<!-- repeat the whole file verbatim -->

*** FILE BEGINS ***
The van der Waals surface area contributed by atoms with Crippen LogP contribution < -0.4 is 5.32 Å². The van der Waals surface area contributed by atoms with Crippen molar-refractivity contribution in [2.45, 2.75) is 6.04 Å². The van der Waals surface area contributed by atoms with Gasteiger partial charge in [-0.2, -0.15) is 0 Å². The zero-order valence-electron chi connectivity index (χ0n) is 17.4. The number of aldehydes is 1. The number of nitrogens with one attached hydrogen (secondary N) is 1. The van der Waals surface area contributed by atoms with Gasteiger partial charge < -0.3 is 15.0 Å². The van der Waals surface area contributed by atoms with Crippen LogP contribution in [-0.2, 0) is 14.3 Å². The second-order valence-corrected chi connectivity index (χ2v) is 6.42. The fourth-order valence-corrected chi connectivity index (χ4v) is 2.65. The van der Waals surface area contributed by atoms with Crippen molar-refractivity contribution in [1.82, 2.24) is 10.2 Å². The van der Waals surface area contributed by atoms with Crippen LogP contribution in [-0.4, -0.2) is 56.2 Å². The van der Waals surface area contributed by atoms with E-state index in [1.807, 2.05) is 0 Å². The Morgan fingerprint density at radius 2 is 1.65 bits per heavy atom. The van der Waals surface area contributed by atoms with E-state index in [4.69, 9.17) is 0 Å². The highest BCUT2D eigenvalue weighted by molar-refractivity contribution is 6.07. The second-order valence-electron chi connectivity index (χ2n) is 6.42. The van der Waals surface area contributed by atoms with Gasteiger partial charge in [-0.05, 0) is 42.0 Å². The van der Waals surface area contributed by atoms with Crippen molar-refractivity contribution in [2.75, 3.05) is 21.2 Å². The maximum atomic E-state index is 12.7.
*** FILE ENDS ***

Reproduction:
The van der Waals surface area contributed by atoms with Crippen LogP contribution < -0.4 is 5.32 Å². The van der Waals surface area contributed by atoms with Crippen molar-refractivity contribution in [2.45, 2.75) is 6.04 Å². The van der Waals surface area contributed by atoms with Gasteiger partial charge in [-0.2, -0.15) is 0 Å². The zero-order valence-electron chi connectivity index (χ0n) is 17.4. The number of aldehydes is 1. The number of nitrogens with one attached hydrogen (secondary N) is 1. The van der Waals surface area contributed by atoms with Gasteiger partial charge < -0.3 is 15.0 Å². The van der Waals surface area contributed by atoms with Crippen LogP contribution in [-0.2, 0) is 14.3 Å². The second-order valence-corrected chi connectivity index (χ2v) is 6.42. The fourth-order valence-corrected chi connectivity index (χ4v) is 2.65. The van der Waals surface area contributed by atoms with Crippen molar-refractivity contribution in [1.82, 2.24) is 10.2 Å². The van der Waals surface area contributed by atoms with Crippen LogP contribution in [-0.4, -0.2) is 56.2 Å². The van der Waals surface area contributed by atoms with E-state index in [1.807, 2.05) is 0 Å². The Morgan fingerprint density at radius 2 is 1.65 bits per heavy atom. The van der Waals surface area contributed by atoms with E-state index in [4.69, 9.17) is 0 Å². The highest BCUT2D eigenvalue weighted by molar-refractivity contribution is 6.07. The second-order valence-electron chi connectivity index (χ2n) is 6.42. The van der Waals surface area contributed by atoms with Gasteiger partial charge in [-0.05, 0) is 42.0 Å². The van der Waals surface area contributed by atoms with Crippen molar-refractivity contribution in [2.75, 3.05) is 21.2 Å². The maximum atomic E-state index is 12.7.